Skip to comments.PEANUT HOSTILITIES
Posted on 12/04/2008 8:45:15 AM PST by andrew roman
The sad tendency in America these days is that the needs of the few - in many cases, the very few - are given priority over the rights of the majority, and almost always at the expense of liberty.
Frankly, it is a repulsive trend.
I have, in previous articles, called this the Tyranny of Equality - born out of a sense of sick, arrant entitlement - with the devitalizing aim of making sure that every single human being alive in America is not only treated exactly the same, but that no one anywhere at anytime is inconvenienced, insulted, or made to feel in anyway inferior. This is the precise school of thought that foments the handing out of asinine "participation certificates" (suitable for framing) to kids who deserve no reward at all, while playing down genuine excellence. In effect, this all-consuming quest for equality über alles seeks to stunt the achievers instead of elevating the stragglers - a philosophy emphatically un-American.
As I have written about numerous times before - and will continue to - liberty and equality are not bedfellows. It is never to be assumed that they mean the same thing, because by definition, having more of one means less of the other. As Alexander Hamilton famously said, "Inequality will exist as long as liberty exists. It unavoidably results from that very liberty itself."
As much as this may sound as a repudiation of compassion for fellow human beings, it is not. Conservatives often get the "heartless" brand slapped on them when acknowledging the realities of the human condition namely, that some will succeed and others will fail.
Compassion is not the issue.
This is about control.
Enter the peanut gallery.
On Wednesday, talk-show host Dennis Prager read excerpts on his show of a column published at the Investors Business Daily (IBD) website entitled The War on Peanuts. An odd title, yes, but an important story that has been playing out in various places across the country. (Talk-show host Mike Gallagher also spent some time on this on Wednesday).
In Union County, North Carolina - which, according to the article, is the fastest growing school district in the state - school officials are asking parents not to pack anything made with peanuts in the kids' lunch bags, including the generations-old standby, peanut butter and jelly sandwiches.
This is because there are students at the school who suffer from peanut allergies.
According to the article:
If they (the parents) abide by the restriction, a certificate with their child's name will be placed on display at their school "in acknowledgment of the voluntary commitment to safety your family has made."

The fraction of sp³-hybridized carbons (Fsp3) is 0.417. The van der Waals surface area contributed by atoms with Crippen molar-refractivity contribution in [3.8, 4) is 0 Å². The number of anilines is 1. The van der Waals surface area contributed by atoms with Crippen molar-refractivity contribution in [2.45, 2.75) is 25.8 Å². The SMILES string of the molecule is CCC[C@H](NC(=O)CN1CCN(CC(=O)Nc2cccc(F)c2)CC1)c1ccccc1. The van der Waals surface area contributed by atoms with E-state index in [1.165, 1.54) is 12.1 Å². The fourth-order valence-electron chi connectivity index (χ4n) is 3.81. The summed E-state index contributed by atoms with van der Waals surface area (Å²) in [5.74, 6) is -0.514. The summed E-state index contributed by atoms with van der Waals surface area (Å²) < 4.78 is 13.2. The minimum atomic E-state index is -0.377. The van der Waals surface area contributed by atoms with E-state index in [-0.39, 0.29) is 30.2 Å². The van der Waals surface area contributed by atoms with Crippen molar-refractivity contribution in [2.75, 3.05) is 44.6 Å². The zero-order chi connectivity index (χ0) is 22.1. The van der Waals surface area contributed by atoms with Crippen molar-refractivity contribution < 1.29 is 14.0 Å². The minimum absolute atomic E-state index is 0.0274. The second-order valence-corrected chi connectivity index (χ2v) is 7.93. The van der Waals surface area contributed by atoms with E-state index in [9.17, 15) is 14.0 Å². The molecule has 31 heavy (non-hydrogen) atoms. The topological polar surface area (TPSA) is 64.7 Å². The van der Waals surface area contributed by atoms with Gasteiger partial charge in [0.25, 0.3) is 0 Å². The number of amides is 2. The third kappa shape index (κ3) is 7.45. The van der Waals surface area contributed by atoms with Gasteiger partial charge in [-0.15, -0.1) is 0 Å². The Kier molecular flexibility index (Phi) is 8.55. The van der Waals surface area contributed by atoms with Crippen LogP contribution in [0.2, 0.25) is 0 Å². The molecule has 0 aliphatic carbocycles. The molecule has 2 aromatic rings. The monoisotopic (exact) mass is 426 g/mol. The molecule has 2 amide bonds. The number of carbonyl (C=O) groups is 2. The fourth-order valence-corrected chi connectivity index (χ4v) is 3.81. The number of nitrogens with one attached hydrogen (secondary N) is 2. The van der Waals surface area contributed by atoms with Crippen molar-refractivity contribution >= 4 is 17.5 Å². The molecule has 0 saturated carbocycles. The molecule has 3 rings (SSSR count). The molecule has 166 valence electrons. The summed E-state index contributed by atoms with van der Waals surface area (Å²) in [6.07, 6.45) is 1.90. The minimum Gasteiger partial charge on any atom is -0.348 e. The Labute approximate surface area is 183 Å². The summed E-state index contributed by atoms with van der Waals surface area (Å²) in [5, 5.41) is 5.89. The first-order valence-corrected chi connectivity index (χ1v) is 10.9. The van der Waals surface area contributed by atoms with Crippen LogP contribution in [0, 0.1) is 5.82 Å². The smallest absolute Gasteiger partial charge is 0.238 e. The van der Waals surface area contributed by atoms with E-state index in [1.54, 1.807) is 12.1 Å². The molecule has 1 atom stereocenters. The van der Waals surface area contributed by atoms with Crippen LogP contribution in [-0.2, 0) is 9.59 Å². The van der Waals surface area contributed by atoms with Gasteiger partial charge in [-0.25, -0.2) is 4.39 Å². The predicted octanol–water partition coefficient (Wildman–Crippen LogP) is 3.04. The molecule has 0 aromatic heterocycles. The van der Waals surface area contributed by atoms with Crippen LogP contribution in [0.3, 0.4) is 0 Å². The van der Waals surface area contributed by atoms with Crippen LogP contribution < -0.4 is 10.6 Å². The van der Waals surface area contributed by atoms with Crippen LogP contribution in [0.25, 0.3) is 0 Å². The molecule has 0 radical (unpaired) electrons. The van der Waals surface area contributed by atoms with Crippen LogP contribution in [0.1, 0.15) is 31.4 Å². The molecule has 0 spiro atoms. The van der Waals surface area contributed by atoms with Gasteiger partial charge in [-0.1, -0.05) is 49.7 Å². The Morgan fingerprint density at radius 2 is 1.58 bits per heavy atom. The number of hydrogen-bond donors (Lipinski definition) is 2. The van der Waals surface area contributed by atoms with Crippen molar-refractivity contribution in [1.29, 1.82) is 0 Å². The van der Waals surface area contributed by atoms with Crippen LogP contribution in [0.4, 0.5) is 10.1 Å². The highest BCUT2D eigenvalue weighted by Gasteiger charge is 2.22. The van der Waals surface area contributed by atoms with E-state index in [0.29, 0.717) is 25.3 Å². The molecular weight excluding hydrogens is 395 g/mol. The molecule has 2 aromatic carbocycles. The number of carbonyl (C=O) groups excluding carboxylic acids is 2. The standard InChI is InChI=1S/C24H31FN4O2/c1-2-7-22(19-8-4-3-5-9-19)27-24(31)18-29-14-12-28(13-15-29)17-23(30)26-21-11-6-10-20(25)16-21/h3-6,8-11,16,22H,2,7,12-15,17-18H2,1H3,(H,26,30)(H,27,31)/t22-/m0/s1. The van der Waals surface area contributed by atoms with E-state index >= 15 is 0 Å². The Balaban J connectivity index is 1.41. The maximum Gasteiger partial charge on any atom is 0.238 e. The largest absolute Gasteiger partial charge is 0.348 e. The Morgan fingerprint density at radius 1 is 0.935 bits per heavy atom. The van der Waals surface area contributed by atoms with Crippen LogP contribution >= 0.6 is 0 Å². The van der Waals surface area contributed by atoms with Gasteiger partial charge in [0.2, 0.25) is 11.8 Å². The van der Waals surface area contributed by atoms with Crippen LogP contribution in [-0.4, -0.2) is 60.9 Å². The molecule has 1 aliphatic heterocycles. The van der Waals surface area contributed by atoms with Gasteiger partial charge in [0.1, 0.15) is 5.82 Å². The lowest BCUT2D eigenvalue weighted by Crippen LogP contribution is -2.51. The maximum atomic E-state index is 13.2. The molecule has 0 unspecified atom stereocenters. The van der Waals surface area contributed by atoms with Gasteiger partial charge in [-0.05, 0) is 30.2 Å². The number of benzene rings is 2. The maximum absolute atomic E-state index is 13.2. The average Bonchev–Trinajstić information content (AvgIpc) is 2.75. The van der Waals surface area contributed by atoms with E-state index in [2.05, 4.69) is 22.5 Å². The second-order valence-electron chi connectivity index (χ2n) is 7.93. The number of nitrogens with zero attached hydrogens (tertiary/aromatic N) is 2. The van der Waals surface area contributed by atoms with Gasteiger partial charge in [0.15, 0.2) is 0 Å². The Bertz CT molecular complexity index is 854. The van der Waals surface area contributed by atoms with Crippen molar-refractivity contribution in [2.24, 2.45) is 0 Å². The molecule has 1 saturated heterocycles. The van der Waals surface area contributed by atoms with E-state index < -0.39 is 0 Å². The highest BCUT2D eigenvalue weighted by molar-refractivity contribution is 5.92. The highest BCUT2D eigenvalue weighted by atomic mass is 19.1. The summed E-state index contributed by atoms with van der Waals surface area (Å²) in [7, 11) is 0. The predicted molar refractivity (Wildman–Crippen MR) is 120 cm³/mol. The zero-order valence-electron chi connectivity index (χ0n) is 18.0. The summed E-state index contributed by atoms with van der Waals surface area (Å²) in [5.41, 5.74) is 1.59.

Being the certificate-crazed people we have become, this could have widespread appeal.
Ironically, in an attempt to "level the playing field" with a non-peanut proliferation award of "acknowledgement" on full display for all to see, more rifts will be created than unity.
"Look, Billy doesn't have a certificate up there. He must still be bringing peanut butter to school."
"What is wrong with his Mom and Dad?"
"They don't care."
"Neither do Jenny, Timmy, Bobby and Mohammed."
"I guess they want Toby to die."
Okay, that wasn't part of the article. It was purely illustrative.
The article continues:
The district's also shaming parents into washing their kids' hands in the morning before they go on the bus, lest they transfer the dangerous peanut molecule and endanger a seat mate. ... A Washington lobbyist group is behind the anti-peanut push. It's stalking schools with fears about children going into anaphylactic shock if they so much as touch something peanutty.
A lobbyist group?
You don't say.
(I wonder how much of the $700 billion bailout cash they're asking for).
The Center for Disease Control (CDC) confirms that peanut allergies are among the most common with kids today, but according to the IBD piece:
Nobody knows for sure what's driving the increase. But some doctors think it's media hype and parental neurosis.
CDC studies show about 25% of parents think their kids have food allergies when only about 4% really do. And only 1% actually have peanut allergies.
Another reason for the so-called epidemic is more parents are randomly removing peanuts in their babies' diets, thereby lowering their tolerance in later years.
CDC data show food allergy deaths are extremely rare, with peanut-related deaths almost nonexistent.